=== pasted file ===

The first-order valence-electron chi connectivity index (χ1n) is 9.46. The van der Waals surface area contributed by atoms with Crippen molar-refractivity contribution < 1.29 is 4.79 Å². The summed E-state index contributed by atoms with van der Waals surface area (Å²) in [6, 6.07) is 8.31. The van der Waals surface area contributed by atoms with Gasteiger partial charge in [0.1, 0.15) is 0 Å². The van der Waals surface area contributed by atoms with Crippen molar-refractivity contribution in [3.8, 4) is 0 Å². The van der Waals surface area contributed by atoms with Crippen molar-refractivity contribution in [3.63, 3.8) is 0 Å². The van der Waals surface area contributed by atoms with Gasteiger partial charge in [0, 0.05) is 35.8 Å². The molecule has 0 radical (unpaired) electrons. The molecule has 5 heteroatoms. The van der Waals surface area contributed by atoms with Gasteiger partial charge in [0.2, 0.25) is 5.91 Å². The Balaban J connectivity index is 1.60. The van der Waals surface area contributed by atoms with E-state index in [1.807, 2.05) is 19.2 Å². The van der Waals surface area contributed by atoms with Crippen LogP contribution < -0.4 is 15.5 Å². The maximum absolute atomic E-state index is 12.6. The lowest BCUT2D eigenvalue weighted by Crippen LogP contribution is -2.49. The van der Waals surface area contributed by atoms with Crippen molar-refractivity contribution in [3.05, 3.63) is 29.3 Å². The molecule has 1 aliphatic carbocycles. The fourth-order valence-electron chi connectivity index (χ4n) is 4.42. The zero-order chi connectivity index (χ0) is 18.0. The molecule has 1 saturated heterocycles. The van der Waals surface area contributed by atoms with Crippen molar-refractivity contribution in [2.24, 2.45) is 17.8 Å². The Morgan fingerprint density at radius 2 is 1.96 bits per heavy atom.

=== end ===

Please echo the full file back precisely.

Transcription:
The first-order valence-electron chi connectivity index (χ1n) is 9.46. The van der Waals surface area contributed by atoms with Crippen molar-refractivity contribution < 1.29 is 4.79 Å². The summed E-state index contributed by atoms with van der Waals surface area (Å²) in [6, 6.07) is 8.31. The van der Waals surface area contributed by atoms with Gasteiger partial charge in [0.1, 0.15) is 0 Å². The van der Waals surface area contributed by atoms with Crippen molar-refractivity contribution in [3.8, 4) is 0 Å². The van der Waals surface area contributed by atoms with Crippen molar-refractivity contribution in [3.63, 3.8) is 0 Å². The van der Waals surface area contributed by atoms with Gasteiger partial charge in [0, 0.05) is 35.8 Å². The molecule has 0 radical (unpaired) electrons. The molecule has 5 heteroatoms. The van der Waals surface area contributed by atoms with Gasteiger partial charge in [0.2, 0.25) is 5.91 Å². The Balaban J connectivity index is 1.60. The van der Waals surface area contributed by atoms with E-state index in [1.807, 2.05) is 19.2 Å². The van der Waals surface area contributed by atoms with Crippen LogP contribution < -0.4 is 15.5 Å². The maximum absolute atomic E-state index is 12.6. The lowest BCUT2D eigenvalue weighted by Crippen LogP contribution is -2.49. The van der Waals surface area contributed by atoms with Crippen molar-refractivity contribution in [3.05, 3.63) is 29.3 Å². The molecule has 1 aliphatic carbocycles. The fourth-order valence-electron chi connectivity index (χ4n) is 4.42. The zero-order chi connectivity index (χ0) is 18.0. The molecule has 1 saturated heterocycles. The van der Waals surface area contributed by atoms with Crippen molar-refractivity contribution in [2.24, 2.45) is 17.8 Å². The Morgan fingerprint density at radius 2 is 1.96 bits per heavy atom.